weld environment, High Dynamic Range, image contrast

How Image Contrast Affects Remote Weld Monitoring

Cameron Serles
Written by Cameron Serles on August 29, 2014

Image contrast of a weld monitoring scene is a measure of the difference in brightness between the light in the scene (i.e., the weld arc area) and the dark areas in the scene (i.e., the background area of the weld).

To fully understand image contrast, it’s important to discuss the image histogram—a chart of all the brightness values and the number of pixels that are at each level of brightness. (Typically, we display images with 8-bit detail, which corresponds to 256 levels of brightness.)

Broad histograms indicate a weld environment scene with significant contrast, whereas narrow histograms signify less contrast in the scene, which can cause the resulting image to appear flat or dull.

The contrast variance can be caused by any combination of subject matter and lighting conditions. For example, images of a weld process taken with lots of smoke present will have low contrast, while those taken under a clear, bright arc will have higher contrast. Likewise, weld pools with lots of texture where light is not evenly reflected provide higher contrast than flat polished sections of metal that reflect at a near-constant brightness.

Image technology also affects the contrast in the image of the scene. If the brightest pixels aren’t saturated, then the resulting image will usually have a higher contrast.  Typically, better quality images can be obtained from a High Dynamic Range imaging system than a regular camera because it can provide images with greater contrast.

Why You Want High Contrast

High contrast can have a significant positive visual impact on a weld image by enhancing the texture of the details in the image, as shown by comparing the high-contrast and low-contrast images below. The high-contrast image has deeper shadows and more pronounced highlights, creating texture in the image that "pops" out at the viewer.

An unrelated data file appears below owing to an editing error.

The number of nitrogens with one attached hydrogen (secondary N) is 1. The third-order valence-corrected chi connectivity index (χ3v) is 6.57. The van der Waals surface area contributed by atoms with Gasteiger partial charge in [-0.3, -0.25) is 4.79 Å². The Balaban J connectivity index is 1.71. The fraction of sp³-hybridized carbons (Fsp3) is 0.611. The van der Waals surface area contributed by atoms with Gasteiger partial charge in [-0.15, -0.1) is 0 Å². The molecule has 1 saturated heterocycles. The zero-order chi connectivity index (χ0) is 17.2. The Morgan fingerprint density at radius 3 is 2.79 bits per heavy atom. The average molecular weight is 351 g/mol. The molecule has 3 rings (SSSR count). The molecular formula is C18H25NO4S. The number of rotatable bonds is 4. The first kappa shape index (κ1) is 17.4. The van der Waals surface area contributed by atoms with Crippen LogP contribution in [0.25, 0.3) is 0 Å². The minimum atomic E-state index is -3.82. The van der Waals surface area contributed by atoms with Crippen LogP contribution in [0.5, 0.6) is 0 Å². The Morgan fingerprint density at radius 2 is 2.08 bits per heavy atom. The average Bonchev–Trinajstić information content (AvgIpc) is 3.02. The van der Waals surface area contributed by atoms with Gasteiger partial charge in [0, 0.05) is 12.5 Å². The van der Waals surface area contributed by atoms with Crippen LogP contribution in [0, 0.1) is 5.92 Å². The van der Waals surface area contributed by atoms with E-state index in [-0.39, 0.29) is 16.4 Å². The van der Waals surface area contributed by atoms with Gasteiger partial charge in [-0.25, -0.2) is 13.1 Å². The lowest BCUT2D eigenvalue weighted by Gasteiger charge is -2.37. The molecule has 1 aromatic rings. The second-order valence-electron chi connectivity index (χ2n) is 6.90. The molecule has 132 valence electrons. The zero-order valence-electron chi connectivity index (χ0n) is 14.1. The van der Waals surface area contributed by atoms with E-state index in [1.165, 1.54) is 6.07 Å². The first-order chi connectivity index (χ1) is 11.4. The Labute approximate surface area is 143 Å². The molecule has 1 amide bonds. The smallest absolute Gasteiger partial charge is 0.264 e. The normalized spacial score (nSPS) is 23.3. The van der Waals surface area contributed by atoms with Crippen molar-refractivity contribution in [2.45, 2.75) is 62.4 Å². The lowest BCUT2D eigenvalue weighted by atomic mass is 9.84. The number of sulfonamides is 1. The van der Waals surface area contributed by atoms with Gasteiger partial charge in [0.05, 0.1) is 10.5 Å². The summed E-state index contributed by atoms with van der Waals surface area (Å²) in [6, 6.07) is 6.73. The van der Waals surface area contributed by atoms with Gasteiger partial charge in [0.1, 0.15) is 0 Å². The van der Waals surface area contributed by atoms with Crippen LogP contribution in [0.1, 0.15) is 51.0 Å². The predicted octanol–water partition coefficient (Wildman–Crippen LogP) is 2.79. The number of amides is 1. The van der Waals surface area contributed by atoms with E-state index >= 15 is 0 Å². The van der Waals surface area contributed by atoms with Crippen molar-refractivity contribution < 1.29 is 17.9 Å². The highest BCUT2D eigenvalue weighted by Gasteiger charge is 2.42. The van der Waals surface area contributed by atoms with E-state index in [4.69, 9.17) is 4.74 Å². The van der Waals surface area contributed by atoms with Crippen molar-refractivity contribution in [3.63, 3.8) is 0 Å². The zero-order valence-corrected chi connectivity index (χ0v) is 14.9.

High-contrast image from Weld Camera with High Dynamic Range imaging

 High-Contrast Image



Low-contrast image from Weld Camera with High Dynamic Range imaging

Low-Contrast Image

This enhanced texture allows operators to more-clearly see the precise details necessary to make in-process adjustments—leading to greater accuracy, faster decisions, and less strain on the eyes. In TIG welding, for example, when the operator wants to check for surface contamination, a higher contrast image will allow for more features at the edge of the weld pool to be visible, such as dross, bubbles or bead undercut that can indicate the quality of the weld.

In some kinds of welding, such as Plasma welding, a higher contrast image can show features that would not be visible otherwise, such as the seam that is visible through the weld (see image below). With such visibility, the operator can use the camera as an aid for seam guidance.


Weld Seam Through the Weld Cone as Shown in Image from Weld Camera 

Seam Through the Weld Cone


Differing Contrast in the Same Image

Contrast can also vary between different regions within the same image due to subject matter and lighting differences in the scene. To illustrate, we can partition an image of an MIG weld process into three separate regions—each with its own distinct histogram.


Variable Contrast Within MIG Weld Image

Variable Contrast Within MIG Weld Image


The upper region contains a fairly broad contrast, but only across a part of the histogram as it does not have any super bright features in it.

The middle region contains the most contrast of all three regions because the image includes the direct light generated by the welding arc rather than light that first reflects off the surface of any metal surface in the field of view. This higher contrast produces stronger edges in the region, as well as stronger highlights in the weld arc area.

The bottom region contains smoke that captures some of the diffuse, reflected light from the weld arc and thus has lower contrast—similar to images you’d get if you were taking photographs in the fog without a bright, direct light source.

The sum of the histograms in all three regions creates the overall histogram of the image, seen below.

Whole image histogram 

Whole Image Histogram



High-contrast scenes of welding processes contain more texture and more visible features than low-contrast scenes, resulting in improved operator perception and understanding of the weld process. By creating higher-contrast images, details in a weld process become visible that would not be seen otherwise.


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